Pop culture reflected the sentiments of the ’70s in a prismatic time capsule – not only were the ripples from the disintegration of the mind-expanding psychedelic ’60s bleeding into rock music, but in pop art as well. The Silver Age of comic books were in full swing, and creators that were once weaving tales of fighting Evil at a terrestrial level were more and more reaching to the cosmos for sources of conflict, taking the spotlight away from the gravitational pull of earthly problems. While Kryptonite cover artist Don Rico’s work is most known in the peaks of the Golden Age of comic books, the album art in question simply radiates with the cosmic Silver Age: This is where comics saw the greatest leaps and bounds in terms of complex, interwoven stories, rich character development, and meticulous universe-building that could rival that of the greatest fantasy writers of the time. It took the readers, as well as (I assume) the creators away from, to say the least, the drawn-out bloodletting of the Vietnam War, upsettingly exorbitant petroleum prices, Richard Nixon, and the crumbling utopian veil that shrouded the coming of such travesties beneath a veneer of hope. Instead, the peak of 70’s rock pushed the imagination further into somewhere unknown and exciting, fascinating and imaginative, full of wonder and promise, and, of course, escape.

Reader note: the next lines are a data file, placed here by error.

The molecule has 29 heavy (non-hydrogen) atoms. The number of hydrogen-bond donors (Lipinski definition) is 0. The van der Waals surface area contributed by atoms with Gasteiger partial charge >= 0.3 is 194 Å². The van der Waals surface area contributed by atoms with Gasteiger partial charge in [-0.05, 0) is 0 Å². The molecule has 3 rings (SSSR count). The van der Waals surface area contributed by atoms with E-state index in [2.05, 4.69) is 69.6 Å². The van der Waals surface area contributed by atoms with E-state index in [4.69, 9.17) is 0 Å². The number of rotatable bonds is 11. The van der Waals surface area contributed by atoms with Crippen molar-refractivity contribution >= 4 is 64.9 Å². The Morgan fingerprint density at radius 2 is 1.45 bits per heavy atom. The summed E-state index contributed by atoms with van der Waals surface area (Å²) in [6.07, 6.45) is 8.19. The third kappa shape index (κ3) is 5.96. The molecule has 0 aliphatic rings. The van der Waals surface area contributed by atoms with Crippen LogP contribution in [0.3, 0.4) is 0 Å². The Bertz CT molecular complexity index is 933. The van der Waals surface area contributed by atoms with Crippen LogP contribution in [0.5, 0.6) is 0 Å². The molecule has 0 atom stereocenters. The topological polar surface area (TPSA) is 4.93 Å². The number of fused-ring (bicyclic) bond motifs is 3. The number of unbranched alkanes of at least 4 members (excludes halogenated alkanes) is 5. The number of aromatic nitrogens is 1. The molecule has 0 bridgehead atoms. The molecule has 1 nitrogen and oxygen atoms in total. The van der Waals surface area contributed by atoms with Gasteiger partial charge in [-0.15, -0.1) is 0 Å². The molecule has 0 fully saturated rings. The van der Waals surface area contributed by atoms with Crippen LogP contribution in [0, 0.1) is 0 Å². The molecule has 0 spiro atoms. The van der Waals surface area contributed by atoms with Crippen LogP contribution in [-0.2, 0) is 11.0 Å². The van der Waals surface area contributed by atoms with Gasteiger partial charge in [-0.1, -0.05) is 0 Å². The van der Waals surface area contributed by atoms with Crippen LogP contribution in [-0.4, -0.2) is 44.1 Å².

The track-by-track analysis is oft frowned upon, yet some albums just have a flow that begs to be followed if any semblance of justice is to be done towards its craft. It’s what makes an album band stand out from a singles band. One can hear Pink Floyd on the radio for their entire life, yet one never truly experiences Pink Floyd until one hears Dark Side Of The Moon, or The Wall, or (if one is truly about their wits) Meddle on vinyl from beginning to end, preferably in a darkened, hazy room lit with (at most) two or three candles and maybe a lava lamp. It’s that prolonged, immersive experience that provides the greatest of escapisms, and, coupled with the strength of the individual songwriting, justifies a deeper look into the journey that is Neil Merryweather’s Kryptonite.